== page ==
In 1102, Pope Paschal II, in the midst of the Investiture controversy, tried to smooth over the problems about investiture by granting Anselm a primacy, but only to Anselm himself, not to his successors. Nor did the grant explicitly mention York as being subject to Canterbury. Anselm then held a council in September 1102 at Westminster, which was attended by the Gerard, the new archbishop of York. According to Hugh the Chanter, when the seats for the bishops were arranged, Anselm's was set higher than the Gerard's, which led Gerard to kick over chairs and refuse to be seated until his own chair was exactly as high as Anselm's. Late in 1102, the pope wrote to Gerard, admonishing him and ordering him to make the oath to Anselm.
Gerard died in May 1108, and his successor was nominated within six days. Thomas, however, delayed going to Canterbury to be consecrated, under pressure from his cathedral chapter and knowing that since Anselm was in poor health, he might be able to outlast Anselm. Thomas told Anselm that his cathedral chapter had forbidden him to make any oath of obedience, and this was confirmed by the canons themselves, who wrote to Anselm confirming Thomas' account. Although Anselm died before Thomas' had submitted, one of the last letters Anselm wrote ordered Thomas to not seek consecration until he had made the required profession. After Anselm's death, the king then pressured Thomas to submit a written profession, which he eventually did. The actual document has disappeared, and as always, Eadmer and Hugh the Chanter disagree on the exact wording, with Eadmer claiming it was made to Canterbury and any successor archbishops, and Hugh claiming that Thomas qualified the oath by making it clear that it could not impede the rights of the Church of York.
Dispute under Thurstan
During the archbishopric of Thurstan, the Archbishop of York between 1114 and 1140, the dispute flared up and Thurstan appealed to the papacy over the issue, with Canterbury under Ralph d'Escures countering with information from Bede as well as forged documents. The papacy did not necessarily believe the forgeries, but the dispute rumbled on for a number of years. Shortly after Thurstan's election in 1114, Ralph refused to consecrate the Thurstan unless Ralph received a written, not just oral, profession of obedience. Thurstan refused to do so, and assured his cathedral chapter that he would not submit to Canterbury. York based its claim on the fact that no metropolitan bishop or archbishop could swear allegiance to anyone but the pope, a position guaranteed to gain support from the papacy. King Henry, however, refused permission for Thurstan to appeal to the papacy, which left the dispute in limbo for two years. Henry does not seem to have cared about who won the dispute, and Henry may have delayed hoping that Ralph and Thurstan would reach a compromise which would keep Henry from having to alienate either of them.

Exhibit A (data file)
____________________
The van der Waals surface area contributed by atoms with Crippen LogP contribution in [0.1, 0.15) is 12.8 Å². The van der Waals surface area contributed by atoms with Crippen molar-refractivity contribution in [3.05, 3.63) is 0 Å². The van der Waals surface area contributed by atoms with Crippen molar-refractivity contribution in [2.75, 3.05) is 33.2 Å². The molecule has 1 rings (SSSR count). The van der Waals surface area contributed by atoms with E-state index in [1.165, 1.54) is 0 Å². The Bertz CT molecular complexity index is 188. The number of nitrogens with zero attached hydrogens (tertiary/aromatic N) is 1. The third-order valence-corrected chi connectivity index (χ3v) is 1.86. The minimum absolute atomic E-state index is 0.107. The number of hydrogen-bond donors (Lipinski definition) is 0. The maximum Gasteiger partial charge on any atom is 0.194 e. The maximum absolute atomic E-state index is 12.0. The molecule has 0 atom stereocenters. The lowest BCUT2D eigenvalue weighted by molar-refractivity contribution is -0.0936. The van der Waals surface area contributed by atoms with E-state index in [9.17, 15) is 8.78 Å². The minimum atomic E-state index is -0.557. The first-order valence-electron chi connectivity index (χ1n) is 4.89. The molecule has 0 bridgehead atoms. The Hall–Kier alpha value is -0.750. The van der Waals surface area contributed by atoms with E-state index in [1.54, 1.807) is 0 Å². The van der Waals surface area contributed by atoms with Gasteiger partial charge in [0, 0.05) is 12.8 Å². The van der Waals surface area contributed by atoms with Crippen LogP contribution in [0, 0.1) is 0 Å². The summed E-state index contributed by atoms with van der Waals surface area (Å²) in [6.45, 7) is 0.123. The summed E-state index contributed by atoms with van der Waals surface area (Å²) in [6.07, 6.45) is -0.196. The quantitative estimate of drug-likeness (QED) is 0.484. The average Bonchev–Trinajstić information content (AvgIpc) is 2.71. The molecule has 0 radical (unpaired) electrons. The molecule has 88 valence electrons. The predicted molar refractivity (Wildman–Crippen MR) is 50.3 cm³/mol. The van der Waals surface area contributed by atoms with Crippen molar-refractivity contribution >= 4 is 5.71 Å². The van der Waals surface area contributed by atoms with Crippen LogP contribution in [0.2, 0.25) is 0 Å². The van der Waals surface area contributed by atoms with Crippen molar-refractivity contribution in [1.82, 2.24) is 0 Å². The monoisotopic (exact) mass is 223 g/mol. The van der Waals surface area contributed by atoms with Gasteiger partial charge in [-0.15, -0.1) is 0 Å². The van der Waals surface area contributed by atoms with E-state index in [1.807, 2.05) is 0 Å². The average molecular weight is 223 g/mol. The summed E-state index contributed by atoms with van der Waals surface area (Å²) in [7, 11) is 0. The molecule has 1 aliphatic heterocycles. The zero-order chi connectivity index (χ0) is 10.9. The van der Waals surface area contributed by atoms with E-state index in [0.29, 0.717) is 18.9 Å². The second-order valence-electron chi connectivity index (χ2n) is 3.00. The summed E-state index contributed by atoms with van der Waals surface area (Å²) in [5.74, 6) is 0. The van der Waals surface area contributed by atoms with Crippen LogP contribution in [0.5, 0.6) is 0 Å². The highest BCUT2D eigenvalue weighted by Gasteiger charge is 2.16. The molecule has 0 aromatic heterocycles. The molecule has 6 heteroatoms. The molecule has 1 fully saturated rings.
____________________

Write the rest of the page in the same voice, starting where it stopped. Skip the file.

Pressure mounted, however, and Henry called a council in the spring of 1116, and Henry ordered that when Thurstan arrived at the council, he must swear to obey Canterbury. If Thurstan would not do so, Henry threatened to depose him from office. But, on his way to the council, Thurstan received a letter from the pope, ordering Thurstan's consecration without any profession. Although Thurstan did not reveal that the pope had ordered his consecration, he continued to refuse to make a profession, and resigned his see in the presence of the king and the council. But, the papacy, the York cathedral chapter, and even King Henry still considered Thurstan the archbishop-elect. In 1117, Ralph attempted to visit Pope Paschal II about the dispute, but was unable to actually meet the pope, and only secured a vague letter confirming Canterbury's past privileges, but since the exact privileges weren't specified, the letter was useless.
Both Ralph and Thurstan attended the Council of Reims in 1119, convened by Pope Calixtus II in October. Although Canterbury sources state that Thurstan promised King Henry he would refuse consecration while at the council, Yorkish sources deny that any such promise was made. Calixtus promptly consecrated Thurstan at the start of the council, which angered Henry and led the king to exile Thurstan from England and Normandy. Although the pope and king met and negotiated Thurstan's status in November 1119, nothing came of this, and Calixtus in March 1120 gave Thurstan two papal bulls, one an exemption for York from Canterbury's claims, titled Caritatis Bonun,[notes 1] and the other a threat of interdict on England if Thurstan was not allowed to return to York. After some diplomatic efforts, Thurstan was allowed back into the king's favour and his office returned to him. Calixtus' bulls also allowed any future Archbishops of York to be consecrated by their suffragans if the Archbishop of Canterbury refused.